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Wednesday, June 5, 2024 | Back issues
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Federal watchdog says ‘buy now, pay later’ lenders must provide consumer protections

The Consumer Financial Protection Bureau has been investigating the interest-free microloan industry for more than two years.

WASHINGTON (CN) — Buy now, pay later lenders soon will have to provide consumers the same legal protections as conventional credit card companies.

The Consumer Financial Protection Bureau on Wednesday announced its intention to require the protections after a two-year inquiry into the expanding market.

“While we typically think of a credit card as a piece of plastic with an embossed number, the term encompasses a wide range of devices, including those no longer commonly used,” the bureau's director Rohit Chopra told reporters Wednesday.

“Essentially, any mechanism, tool, or procedure that consumers can use from time to time to buy goods or services on credit gets the protections that consumers have come to know and expect with credit cards.”

Congress created the Consumer Financial Protection Bureau after the 2007 mortgage lending crisis to regulate banks, payday lenders, debt collectors and other financial institutions.

Buy now, pay later loans are becoming more ubiquitous in online transactions. They are essentially microloans that allow consumers to buy products over four payments with no interest. The service is frequently offered alongside the option to pay by credit card — and has expanded to cover products like televisions and gaming systems and services like airline tickets and cruises.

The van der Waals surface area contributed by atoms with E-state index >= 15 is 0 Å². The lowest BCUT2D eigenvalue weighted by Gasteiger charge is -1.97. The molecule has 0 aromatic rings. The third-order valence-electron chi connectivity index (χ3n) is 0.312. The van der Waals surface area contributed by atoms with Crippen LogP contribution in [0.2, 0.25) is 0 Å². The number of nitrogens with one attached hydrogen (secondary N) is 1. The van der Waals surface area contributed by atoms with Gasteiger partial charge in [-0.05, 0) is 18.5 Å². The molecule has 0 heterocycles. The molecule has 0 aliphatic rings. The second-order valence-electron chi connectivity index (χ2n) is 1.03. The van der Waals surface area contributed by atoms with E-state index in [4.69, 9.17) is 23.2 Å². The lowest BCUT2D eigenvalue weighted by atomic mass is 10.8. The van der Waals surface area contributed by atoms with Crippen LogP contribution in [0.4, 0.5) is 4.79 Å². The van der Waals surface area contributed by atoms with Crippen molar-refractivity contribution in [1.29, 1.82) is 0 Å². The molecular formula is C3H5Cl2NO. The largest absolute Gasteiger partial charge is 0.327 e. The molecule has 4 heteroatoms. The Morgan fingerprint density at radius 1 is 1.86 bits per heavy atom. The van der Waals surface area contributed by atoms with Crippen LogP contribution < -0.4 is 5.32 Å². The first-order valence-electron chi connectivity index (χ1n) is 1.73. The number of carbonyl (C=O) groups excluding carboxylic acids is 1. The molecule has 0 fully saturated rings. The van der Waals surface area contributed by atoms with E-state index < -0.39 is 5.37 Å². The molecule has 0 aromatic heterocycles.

Regulators started investigating the industry in 2021 and said they continue to see complaints related to refunds and disputed transactions. More than 13% of buy now, pay later transactions involved a return or disputed charge, with consumers disputing or returning $1.8 billion in transactions, according to a review of five firms.

Despite the volume of complaints, the bureau said, lenders aren't providing dispute protections, which “can create chaos for consumers when they return their merchandise or encounter other billing difficulties.”

“When consumers check out and choose Buy Now, Pay Later, they don’t know if they will get a refund if they return their product or whether the lender will help them if they didn’t get what was promised,” Chopra said. “Regardless of whether a shopper swipes a credit card or uses Buy Now, Pay Later, they are entitled to important consumer protections under longstanding laws and regulations already on the books.”

Under the new regulations lenders also will be required to investigate disputes initiated by consumers and pause payments during the investigation. They also must credit refunds to customers’ accounts and provide periodic billing statements for consumers.

Jon Donenberg, deputy director of the White House National Economic Council, said the regulations ensure lenders “abide by the law.”

“President Biden has encouraged his administration to do everything possible to crack down on corporate rip-offs,” Donenberg said in a statement. “The Biden-Harris Administration will continue to take action to protect consumers and keep more money in Americans’ pockets.”

Adam Rust, director of financial services for the nonprofit Consumer Federation of America, said buy now, pay later lenders were operating in a “regulatory loophole” that the new regulation closes.

“By stating clearly that BNPL lenders are card issuers, and their accounts are credit cards, the CFPB has ensured that when consumers want to contest a charge or seek a refund, it will not matter if they used a BNPL loan or a credit card,” Rust said in a statement. “Similarly, in requiring BNPL lenders to provide a periodic statement, the CFPB is holding the industry accountable to the same standards as credit card issuers for providing timely and complete account information to consumers.”

Follow @TheNolanStout
Categories / Consumers, Financial, Government

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